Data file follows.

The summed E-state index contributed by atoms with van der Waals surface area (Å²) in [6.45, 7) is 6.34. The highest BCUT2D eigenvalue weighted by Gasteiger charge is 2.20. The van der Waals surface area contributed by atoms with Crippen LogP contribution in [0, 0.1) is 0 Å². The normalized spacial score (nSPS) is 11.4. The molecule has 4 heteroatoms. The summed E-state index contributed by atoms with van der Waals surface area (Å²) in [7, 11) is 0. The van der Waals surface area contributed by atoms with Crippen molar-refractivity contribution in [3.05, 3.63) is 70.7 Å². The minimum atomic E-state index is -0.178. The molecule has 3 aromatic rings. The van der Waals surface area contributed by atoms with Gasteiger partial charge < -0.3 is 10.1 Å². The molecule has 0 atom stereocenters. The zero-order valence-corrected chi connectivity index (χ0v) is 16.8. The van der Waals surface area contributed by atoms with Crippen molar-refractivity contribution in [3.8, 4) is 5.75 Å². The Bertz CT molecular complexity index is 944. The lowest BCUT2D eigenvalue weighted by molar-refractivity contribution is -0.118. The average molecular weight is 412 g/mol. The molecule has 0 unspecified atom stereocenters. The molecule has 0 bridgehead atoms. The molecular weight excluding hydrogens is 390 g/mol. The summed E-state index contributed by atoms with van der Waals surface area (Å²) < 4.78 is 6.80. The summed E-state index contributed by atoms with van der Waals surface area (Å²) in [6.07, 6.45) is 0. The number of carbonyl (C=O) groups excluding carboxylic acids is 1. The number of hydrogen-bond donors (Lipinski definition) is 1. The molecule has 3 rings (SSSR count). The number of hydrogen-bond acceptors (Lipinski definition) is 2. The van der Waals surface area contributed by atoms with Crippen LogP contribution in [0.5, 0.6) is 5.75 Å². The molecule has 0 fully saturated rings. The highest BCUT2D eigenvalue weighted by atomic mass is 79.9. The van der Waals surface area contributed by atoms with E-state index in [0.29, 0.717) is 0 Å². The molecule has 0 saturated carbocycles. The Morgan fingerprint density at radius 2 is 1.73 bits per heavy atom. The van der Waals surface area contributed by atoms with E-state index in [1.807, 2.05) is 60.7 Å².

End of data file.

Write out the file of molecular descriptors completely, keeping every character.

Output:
The summed E-state index contributed by atoms with van der Waals surface area (Å²) in [6.45, 7) is 6.34. The highest BCUT2D eigenvalue weighted by Gasteiger charge is 2.20. The van der Waals surface area contributed by atoms with Crippen LogP contribution in [0, 0.1) is 0 Å². The normalized spacial score (nSPS) is 11.4. The molecule has 4 heteroatoms. The summed E-state index contributed by atoms with van der Waals surface area (Å²) in [7, 11) is 0. The van der Waals surface area contributed by atoms with Crippen molar-refractivity contribution in [3.05, 3.63) is 70.7 Å². The minimum atomic E-state index is -0.178. The molecule has 3 aromatic rings. The van der Waals surface area contributed by atoms with Gasteiger partial charge < -0.3 is 10.1 Å². The molecule has 0 atom stereocenters. The zero-order valence-corrected chi connectivity index (χ0v) is 16.8. The van der Waals surface area contributed by atoms with Crippen molar-refractivity contribution in [3.8, 4) is 5.75 Å². The Bertz CT molecular complexity index is 944. The lowest BCUT2D eigenvalue weighted by molar-refractivity contribution is -0.118. The average molecular weight is 412 g/mol. The molecule has 0 unspecified atom stereocenters. The molecule has 0 bridgehead atoms. The molecular weight excluding hydrogens is 390 g/mol. The summed E-state index contributed by atoms with van der Waals surface area (Å²) < 4.78 is 6.80. The summed E-state index contributed by atoms with van der Waals surface area (Å²) in [6.07, 6.45) is 0. The number of carbonyl (C=O) groups excluding carboxylic acids is 1. The number of hydrogen-bond donors (Lipinski definition) is 1. The molecule has 3 rings (SSSR count). The number of hydrogen-bond acceptors (Lipinski definition) is 2. The van der Waals surface area contributed by atoms with Crippen LogP contribution in [0.5, 0.6) is 5.75 Å². The molecule has 0 fully saturated rings. The highest BCUT2D eigenvalue weighted by atomic mass is 79.9. The van der Waals surface area contributed by atoms with E-state index in [0.29, 0.717) is 0 Å². The molecule has 0 saturated carbocycles. The Morgan fingerprint density at radius 2 is 1.73 bits per heavy atom. The van der Waals surface area contributed by atoms with E-state index in [1.807, 2.05) is 60.7 Å².